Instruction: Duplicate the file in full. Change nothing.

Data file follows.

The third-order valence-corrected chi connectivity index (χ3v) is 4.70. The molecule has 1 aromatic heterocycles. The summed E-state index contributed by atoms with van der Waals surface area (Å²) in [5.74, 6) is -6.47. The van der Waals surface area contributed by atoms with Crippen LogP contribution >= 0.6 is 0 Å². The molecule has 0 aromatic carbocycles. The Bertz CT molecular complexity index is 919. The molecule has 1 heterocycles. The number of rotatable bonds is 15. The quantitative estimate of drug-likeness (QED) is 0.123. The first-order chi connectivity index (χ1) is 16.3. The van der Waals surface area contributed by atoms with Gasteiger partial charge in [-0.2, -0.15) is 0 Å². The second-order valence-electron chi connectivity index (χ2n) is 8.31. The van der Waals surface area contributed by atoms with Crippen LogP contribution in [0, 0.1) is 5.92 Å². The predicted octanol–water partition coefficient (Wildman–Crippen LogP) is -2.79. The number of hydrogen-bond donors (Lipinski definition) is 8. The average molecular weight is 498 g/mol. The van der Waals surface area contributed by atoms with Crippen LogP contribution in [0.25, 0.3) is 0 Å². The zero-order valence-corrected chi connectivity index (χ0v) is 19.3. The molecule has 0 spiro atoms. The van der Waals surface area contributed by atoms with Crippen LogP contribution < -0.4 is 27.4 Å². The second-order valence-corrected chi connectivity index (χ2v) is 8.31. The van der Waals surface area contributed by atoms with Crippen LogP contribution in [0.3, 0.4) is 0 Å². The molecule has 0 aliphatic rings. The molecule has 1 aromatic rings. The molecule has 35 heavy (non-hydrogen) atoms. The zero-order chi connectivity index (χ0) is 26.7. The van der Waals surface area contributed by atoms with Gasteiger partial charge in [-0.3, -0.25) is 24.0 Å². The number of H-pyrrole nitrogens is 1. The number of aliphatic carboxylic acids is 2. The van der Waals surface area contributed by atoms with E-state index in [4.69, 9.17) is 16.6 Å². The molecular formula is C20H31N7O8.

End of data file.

The third-order valence-corrected chi connectivity index (χ3v) is 4.70. The molecule has 1 aromatic heterocycles. The summed E-state index contributed by atoms with van der Waals surface area (Å²) in [5.74, 6) is -6.47. The van der Waals surface area contributed by atoms with Crippen LogP contribution >= 0.6 is 0 Å². The molecule has 0 aromatic carbocycles. The Bertz CT molecular complexity index is 919. The molecule has 1 heterocycles. The number of rotatable bonds is 15. The quantitative estimate of drug-likeness (QED) is 0.123. The first-order chi connectivity index (χ1) is 16.3. The van der Waals surface area contributed by atoms with Gasteiger partial charge in [-0.2, -0.15) is 0 Å². The second-order valence-electron chi connectivity index (χ2n) is 8.31. The van der Waals surface area contributed by atoms with Crippen LogP contribution in [0, 0.1) is 5.92 Å². The predicted octanol–water partition coefficient (Wildman–Crippen LogP) is -2.79. The number of hydrogen-bond donors (Lipinski definition) is 8. The average molecular weight is 498 g/mol. The van der Waals surface area contributed by atoms with Crippen LogP contribution in [0.25, 0.3) is 0 Å². The zero-order valence-corrected chi connectivity index (χ0v) is 19.3. The molecule has 0 spiro atoms. The van der Waals surface area contributed by atoms with Crippen LogP contribution < -0.4 is 27.4 Å². The second-order valence-corrected chi connectivity index (χ2v) is 8.31. The van der Waals surface area contributed by atoms with Crippen LogP contribution in [0.3, 0.4) is 0 Å². The molecule has 0 aliphatic rings. The molecule has 1 aromatic rings. The molecule has 35 heavy (non-hydrogen) atoms. The zero-order chi connectivity index (χ0) is 26.7. The van der Waals surface area contributed by atoms with Gasteiger partial charge in [-0.3, -0.25) is 24.0 Å². The number of H-pyrrole nitrogens is 1. The number of aliphatic carboxylic acids is 2. The van der Waals surface area contributed by atoms with E-state index in [4.69, 9.17) is 16.6 Å². The molecular formula is C20H31N7O8.